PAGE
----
Chapter 1: The Four Most Transformative Innovations in the History of Commerce Chapter 1 The Four Most Transformative Innovations in the History of Commerce
All human advances are due to innovation—from new ways of thinking to the invention of new tools. In the world of commerce, it’s been suggested that the four most impactful innovations are:
- The wheel
- The internet
- The blockchain
It’s easy to agree that the first three changed history. But blockchain? “You shouldn’t have asked me to show you how it works.”
Yeah, blockchain. Think of it as Internet 3.0. The first internet connected people on a mass scale—think Facebook and social media. You know how impactful that was (and still is). That led to Internet 2.0 (more commonly called IoT, the Internet of Things). This internet connects things to each other—my dog wears a collar that tells my phone if she leaves the yard. And at the grocer, a QR code tells the automated checkout kiosk that I’m buying a banana.
Internet 3.0 is the Internet of Money, aka blockchain. Connecting money via the internet is as transformative to commerce and society as the Internet of People and the Internet of Things have been, and because “money makes the world go ’round,” Internet 3.0 will prove to be even more impactful than its predecessors. The wealth-creation opportunities on a global scale are truly unprecedented.
Indeed, Nasdaq says blockchain technology “holds great promise in allowing capital markets to operate more efficiently with greater transparency and security.” The Bank of England (Great Britain’s central bank, comparable to our Federal Reserve) goes even further, saying blockchain technology could transform the world’s financial system. More than 90% of the world’s banks are developing blockchain technology; in 2021, Bank of America alone filed more than 160 patent applications involving digital payment technologies. JPMorgan Chase says banks will save $120 billion a year. Banks and other companies spent $6.6 billion on blockchain R&D in 2021 and will spend $19 billion annually by 2024, according to market intelligence firm IDC. Already, almost all the nation’s top colleges and universities offer courses in blockchain and digital assets, and blockchain engineers are now the highest-paid programmers in the country, earning $175,000+ a year. (According to LinkedIn, US job postings for “crypto” and “blockchain” positions skyrocketed 1,000% in 2021. Major financial services firms, including JPMorgan Chase, BNY Mellon, Deutsche Bank, Wells Fargo, Citigroup, Goldman Sachs, Morgan Stanley, Capital One, UBS, Bank of America, Credit Suisse, and Barclays, hired 40% more crypto employees in 2021 than in the prior year. Jobs include sales professionals, workers designing crypto offerings for consumers, and engineers building blockchain platforms for banks.)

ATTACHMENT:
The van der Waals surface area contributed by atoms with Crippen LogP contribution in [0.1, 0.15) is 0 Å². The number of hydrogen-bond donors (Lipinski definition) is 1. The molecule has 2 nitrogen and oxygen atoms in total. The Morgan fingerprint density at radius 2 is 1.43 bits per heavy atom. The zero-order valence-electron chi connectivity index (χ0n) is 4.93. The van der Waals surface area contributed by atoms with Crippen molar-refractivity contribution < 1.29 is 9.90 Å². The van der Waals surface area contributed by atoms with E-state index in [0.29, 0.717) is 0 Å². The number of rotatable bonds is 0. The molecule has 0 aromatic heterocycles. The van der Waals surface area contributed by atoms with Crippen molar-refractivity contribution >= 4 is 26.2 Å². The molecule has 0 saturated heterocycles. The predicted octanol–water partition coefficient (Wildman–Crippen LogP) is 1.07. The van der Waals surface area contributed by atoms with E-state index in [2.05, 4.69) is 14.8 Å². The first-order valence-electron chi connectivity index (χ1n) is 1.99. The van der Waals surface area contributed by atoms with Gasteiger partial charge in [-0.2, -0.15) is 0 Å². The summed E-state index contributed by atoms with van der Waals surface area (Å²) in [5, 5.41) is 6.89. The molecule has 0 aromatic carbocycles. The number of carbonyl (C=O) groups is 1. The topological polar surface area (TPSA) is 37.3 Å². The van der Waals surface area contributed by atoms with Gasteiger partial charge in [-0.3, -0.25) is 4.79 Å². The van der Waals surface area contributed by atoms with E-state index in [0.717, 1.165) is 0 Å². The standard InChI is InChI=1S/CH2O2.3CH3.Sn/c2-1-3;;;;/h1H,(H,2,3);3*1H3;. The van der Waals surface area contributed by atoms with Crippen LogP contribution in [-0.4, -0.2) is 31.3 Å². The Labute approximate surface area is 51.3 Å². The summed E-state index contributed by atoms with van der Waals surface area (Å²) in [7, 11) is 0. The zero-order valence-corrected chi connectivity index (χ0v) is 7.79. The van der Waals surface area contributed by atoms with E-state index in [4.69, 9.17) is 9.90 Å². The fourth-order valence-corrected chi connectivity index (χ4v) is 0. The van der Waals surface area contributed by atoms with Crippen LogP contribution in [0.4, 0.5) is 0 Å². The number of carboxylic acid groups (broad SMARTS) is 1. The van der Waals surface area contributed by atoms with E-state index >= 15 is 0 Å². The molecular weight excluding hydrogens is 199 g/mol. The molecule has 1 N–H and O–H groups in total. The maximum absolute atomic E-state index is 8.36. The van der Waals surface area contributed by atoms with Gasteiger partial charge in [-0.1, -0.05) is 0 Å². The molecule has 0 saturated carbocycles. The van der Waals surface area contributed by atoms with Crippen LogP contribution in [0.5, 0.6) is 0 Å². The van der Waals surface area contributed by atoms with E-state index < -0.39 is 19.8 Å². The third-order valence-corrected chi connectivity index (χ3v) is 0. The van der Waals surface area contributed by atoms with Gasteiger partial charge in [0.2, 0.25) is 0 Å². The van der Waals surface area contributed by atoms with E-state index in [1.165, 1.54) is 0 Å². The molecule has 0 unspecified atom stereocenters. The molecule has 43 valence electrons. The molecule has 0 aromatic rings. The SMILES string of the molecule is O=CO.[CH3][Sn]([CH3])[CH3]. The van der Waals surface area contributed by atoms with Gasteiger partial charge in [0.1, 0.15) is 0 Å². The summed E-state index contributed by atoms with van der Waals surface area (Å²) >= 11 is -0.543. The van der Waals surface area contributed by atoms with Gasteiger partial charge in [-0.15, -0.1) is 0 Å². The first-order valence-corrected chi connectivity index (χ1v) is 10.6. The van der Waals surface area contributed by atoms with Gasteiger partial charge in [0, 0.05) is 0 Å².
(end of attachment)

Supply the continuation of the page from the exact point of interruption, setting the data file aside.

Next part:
Excitement isn’t limited to the financial sector. MarketsandMarkets reports that the blockchain market will grow 53% per year, reaching $3.2 billion by 2026. For example, Billboard
magazine says blockchain “offers solutions to intractable problems, such as song rights monitoring and reliable distribution of royalties and event tickets.”
All this helps explain why PricewaterhouseCoopers says blockchain technology will add nearly $2 trillion to the $80 trillion global economy by 2030. Transformative, indeed.